Appraisals-It Is A Mystery?
This is the big unknown in the mortgage business today. When I say the big unknown, what I mean is that many folks today worry about appraisals because they aren’t sure:

1. What value the house will appraise at
2. What, if any repairs will be noted

So lets address value first. Appraisers are hired by third party management companies. Per recent legislation no one directly involved with the mortgage/sale of the house is supposed to have any contact with the appraiser. They do not want “us” attempting to influence the value of the home. So banks, brokers and correspondent lenders alike use third party management companies to order and manage appraisals. These companies have the responsibility of taking the appraisal order from the bank, making sure the appraisal is done in a timely fashion (7-10 days), and making sure the appraisers are doing a competent job of appraising.

Appraisers are intended to be neutral third party candidates who assess the value of the home using recent sales in the neighborhood or area and noting upgrades or issues with the home that might affect value either way (up or down). They typically will enter the house, take measurements, room counts, pictures, etc and then provide a written report to the bank. You should ALWAYS receive a copy of your appraisal. They will issue a “value”. This value will typically be at or slightly above sales price. However there are instances where appraisals come in below sales price. In today’s market this is more common due to limited inventory.

Real Estate Appraisals Balance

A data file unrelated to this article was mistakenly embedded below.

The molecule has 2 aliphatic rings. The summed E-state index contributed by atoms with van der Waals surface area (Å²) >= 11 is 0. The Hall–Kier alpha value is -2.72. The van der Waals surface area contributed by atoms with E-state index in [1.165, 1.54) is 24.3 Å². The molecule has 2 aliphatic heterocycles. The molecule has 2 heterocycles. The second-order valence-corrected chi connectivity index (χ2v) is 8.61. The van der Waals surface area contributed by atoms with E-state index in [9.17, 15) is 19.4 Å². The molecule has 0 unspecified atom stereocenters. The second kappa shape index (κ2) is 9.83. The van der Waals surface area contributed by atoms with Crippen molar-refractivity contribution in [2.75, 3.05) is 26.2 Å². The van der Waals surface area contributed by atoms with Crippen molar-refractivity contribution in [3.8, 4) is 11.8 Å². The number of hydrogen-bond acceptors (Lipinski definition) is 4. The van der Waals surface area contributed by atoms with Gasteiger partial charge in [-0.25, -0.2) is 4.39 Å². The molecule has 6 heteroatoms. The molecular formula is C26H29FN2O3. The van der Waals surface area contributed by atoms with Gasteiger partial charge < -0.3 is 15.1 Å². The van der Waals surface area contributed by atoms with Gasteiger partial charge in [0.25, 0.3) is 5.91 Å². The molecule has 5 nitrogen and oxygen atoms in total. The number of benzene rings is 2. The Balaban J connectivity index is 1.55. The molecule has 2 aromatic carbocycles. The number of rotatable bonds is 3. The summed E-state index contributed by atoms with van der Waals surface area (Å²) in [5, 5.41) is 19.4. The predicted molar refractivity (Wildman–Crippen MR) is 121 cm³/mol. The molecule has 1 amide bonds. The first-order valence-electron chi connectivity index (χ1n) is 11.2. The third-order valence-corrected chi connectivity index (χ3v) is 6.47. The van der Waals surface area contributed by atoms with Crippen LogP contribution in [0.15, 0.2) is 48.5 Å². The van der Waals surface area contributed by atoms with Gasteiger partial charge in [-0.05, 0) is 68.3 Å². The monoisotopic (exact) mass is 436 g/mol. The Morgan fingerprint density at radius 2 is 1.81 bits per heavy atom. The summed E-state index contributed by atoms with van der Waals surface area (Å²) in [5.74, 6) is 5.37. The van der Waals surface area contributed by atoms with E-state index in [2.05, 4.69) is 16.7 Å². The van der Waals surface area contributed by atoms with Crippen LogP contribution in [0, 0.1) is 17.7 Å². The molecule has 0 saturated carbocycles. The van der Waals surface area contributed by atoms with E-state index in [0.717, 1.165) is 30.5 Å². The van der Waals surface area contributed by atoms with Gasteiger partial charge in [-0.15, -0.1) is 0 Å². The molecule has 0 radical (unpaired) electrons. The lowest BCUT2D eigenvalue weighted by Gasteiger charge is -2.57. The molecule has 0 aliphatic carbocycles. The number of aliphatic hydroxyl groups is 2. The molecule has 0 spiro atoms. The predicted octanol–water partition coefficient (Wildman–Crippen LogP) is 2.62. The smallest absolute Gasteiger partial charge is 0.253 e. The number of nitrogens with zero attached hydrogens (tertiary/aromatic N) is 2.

Consumers are entering “bidding wars” on homes. Driving up prices which will often times lead to lower appraisals. Real Estate agents, lender and appraisers are aware of these cases and often times address this with the client/buyer up front so they understand options if the appraisal comes in low. In the event the low appraisal is NOT anticipated and the buyer/seller believe this is an error or factual information was missed by the appraiser then the client can request a “dispute”. This is typically a 1-3 page form in which the buyer/buyers agent must provide factual data (recent sales, etc) to the appraiser. The appraiser then typically has 24-48 hours to respond and adjust pricing or leave it as is. Outside of this there are few options. Every now and then a bank will allow for a 2nd appraisal IF the bank believes the initial appraisal was done extremely poorly.

Now let’s address item #2 above. Repairs. If the house is in disrepair the appraiser will note these items and take pictures. Items can include torn carpet, holes in dry wall, HVAC not functional, hot water heater not working, appliances missing, etc. If this is the case AND you are NOT doing a rehab type loan then the underwriter will require that any and all items noted be repaired prior to closing. This means the seller will need to make the fixes. The appraiser will be required to go back out to the house prior to closing to verify all repairs have been made. It is important to talk to your bank/lender before making an offer if the house has some physical issues with it. Often times we can advise and let you know if we think the appraiser/underwriter will require any issues be corrected prior to closing.

As always…talk to your mortgage representative with ANY questions.
Feel free to contact:
Max Kallos
Visit His Contact Info Page

President Of Liberty Home Mortgages
400 Perimeter Center Terrace
Suite 900, Atlanta, GA 30346
Office: 770-771-6112
Direct: 404-277-5884